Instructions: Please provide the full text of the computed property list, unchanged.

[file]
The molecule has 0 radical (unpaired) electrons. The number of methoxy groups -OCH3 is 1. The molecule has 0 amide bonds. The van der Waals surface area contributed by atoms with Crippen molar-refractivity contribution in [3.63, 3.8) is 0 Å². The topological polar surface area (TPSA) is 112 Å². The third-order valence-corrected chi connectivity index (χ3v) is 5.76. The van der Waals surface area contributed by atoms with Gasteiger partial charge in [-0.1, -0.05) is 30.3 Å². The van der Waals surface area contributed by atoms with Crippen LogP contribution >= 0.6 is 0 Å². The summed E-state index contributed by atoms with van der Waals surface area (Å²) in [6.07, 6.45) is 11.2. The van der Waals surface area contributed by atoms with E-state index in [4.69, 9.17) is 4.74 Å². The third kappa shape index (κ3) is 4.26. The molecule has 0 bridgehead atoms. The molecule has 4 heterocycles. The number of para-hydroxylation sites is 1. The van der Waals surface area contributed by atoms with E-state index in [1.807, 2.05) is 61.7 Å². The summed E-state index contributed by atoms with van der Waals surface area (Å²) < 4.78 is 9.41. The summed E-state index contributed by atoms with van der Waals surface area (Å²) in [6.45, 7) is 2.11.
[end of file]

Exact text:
The molecule has 0 radical (unpaired) electrons. The number of methoxy groups -OCH3 is 1. The molecule has 0 amide bonds. The van der Waals surface area contributed by atoms with Crippen molar-refractivity contribution in [3.63, 3.8) is 0 Å². The topological polar surface area (TPSA) is 112 Å². The third-order valence-corrected chi connectivity index (χ3v) is 5.76. The van der Waals surface area contributed by atoms with Gasteiger partial charge in [-0.1, -0.05) is 30.3 Å². The van der Waals surface area contributed by atoms with Crippen LogP contribution >= 0.6 is 0 Å². The summed E-state index contributed by atoms with van der Waals surface area (Å²) in [6.07, 6.45) is 11.2. The van der Waals surface area contributed by atoms with E-state index in [4.69, 9.17) is 4.74 Å². The third kappa shape index (κ3) is 4.26. The molecule has 0 bridgehead atoms. The molecule has 4 heterocycles. The number of para-hydroxylation sites is 1. The van der Waals surface area contributed by atoms with E-state index in [1.807, 2.05) is 61.7 Å². The summed E-state index contributed by atoms with van der Waals surface area (Å²) < 4.78 is 9.41. The summed E-state index contributed by atoms with van der Waals surface area (Å²) in [6.45, 7) is 2.11.